Now, Things on Toast is vague, and necessarily so. I like to toast three or four slices of bread under the grill, then in a small mixing bowl I will mix a little cold white sauce with some grated cheese and a little mustard. Spread that on one slice of toast and bung it under the grill till its bubbling and golden. Place the whole slice on a small wooden board and cut it into four or five pieces with a sharp knife. Pop that on the coffee table once the drinks are served. Then from there you can go anywhere you like with the next slice of toast. How about a bit of leftover cooked kale or leeks? Or even a cold roast parsnip? Give it the same treatment, or you could mix through some ham or leftover roast meat... get the picture? You serve up each new toasted treat until you want the guest to leave or you can't be bothered any more. The great thing is, it takes minutes, creates limited mess and uses up some of those bits and bobs in the fridge. Bored of toasted things yet?

How about some groovy little pancakes? I like to do these little chaps in various different ways. I often cook a batch in the morning, sprinkle them with seeds, honey and spices and serve them as a warm treat for the family. This works well as an afternoon tea for unexpected guests and are exquisite served up with a spoon full of jam and a little butter, or dare I say it, some cream left over from a previous meal?

Get a mixing bowl, some flour (I use a mixture of brown spelt, white spelt and rye but its up to you) add a little baking powder and an egg, then just enough milk to make a thick batter. Let this rest for a few minutes, maybe while you get the mulled cider on the go?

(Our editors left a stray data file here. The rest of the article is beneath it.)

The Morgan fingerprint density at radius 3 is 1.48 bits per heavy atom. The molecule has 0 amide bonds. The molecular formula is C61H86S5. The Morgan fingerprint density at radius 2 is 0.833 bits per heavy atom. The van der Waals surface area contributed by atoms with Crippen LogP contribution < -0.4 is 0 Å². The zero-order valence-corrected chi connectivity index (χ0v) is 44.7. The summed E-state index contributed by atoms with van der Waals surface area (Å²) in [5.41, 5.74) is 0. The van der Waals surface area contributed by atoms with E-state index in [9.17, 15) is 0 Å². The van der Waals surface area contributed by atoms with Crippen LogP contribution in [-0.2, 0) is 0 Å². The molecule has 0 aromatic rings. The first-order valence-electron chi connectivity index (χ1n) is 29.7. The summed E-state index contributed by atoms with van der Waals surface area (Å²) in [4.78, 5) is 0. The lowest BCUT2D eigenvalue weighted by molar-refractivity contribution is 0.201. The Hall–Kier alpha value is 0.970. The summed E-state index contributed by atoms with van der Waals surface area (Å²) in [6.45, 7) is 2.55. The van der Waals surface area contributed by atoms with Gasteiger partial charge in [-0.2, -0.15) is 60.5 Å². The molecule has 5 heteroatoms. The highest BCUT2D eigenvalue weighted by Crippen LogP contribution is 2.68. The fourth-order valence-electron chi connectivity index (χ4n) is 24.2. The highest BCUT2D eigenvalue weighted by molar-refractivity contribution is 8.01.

Heat a non-stick frying pan on a medium heat and then lightly oil, wiping it with a piece of kitchen roll. Now carefully put spoonfuls of the mixture in the pan leaving a little room for them to spread a bit. Flip them over once they have a nice brown colour and have bubbled a little. Once flipped they are pretty much ready to serve. You don't have to think sweet with these, I often serve them with smoked fish or cured ham on the top, maybe with a little yoghurt or they are a good vehicle for a raw vegetable slaw, finely shredded veg dressed in a little pumpkin oil and lemon juice... there really is no limit to what can go on the top... maybe even smoked organic salmon and scrambled egg?

Little plates. I like this idea, it's kind of like serving tapas but a little more substantial – an in-between size portion that can be served on a small plate and quite often I will serve this as a grand finale to the food offering. Just as everyone thinks that there won't be any more food, the nibbles having stopped and a fair few festive drinks having passed the lips, out of the kitchen I come with a nice plate steaming and savoury, a winner every time. Often I will put the dish on the wood burner in the front room once ready and let people serve themselves.

Now I might reach for the dried pasta here with a simple sauce or oil dressing. Think anchovy, chilli, garlic and parsley or leftover carrot and parsnip mash, Cheddar cheese and a little of that white sauce from the fridge... or I might go completely the other way with a tin of chick peas, some leftover roast meat, an onion, some chicken stock and some fresh chopped herbs and olive oil to finish. But no mater which direction I take, I will never purchase food specifically for it or use more than one pan. After all, I want to have a drink with my guests, not hide in the kitchen. Keep it simple, quick and fun and you will find it a relaxing rather than taxing time.

If all that sounds like too much work, why not hire a caterer? I know a very good chap as it happens, at www.greensauce.co.uk!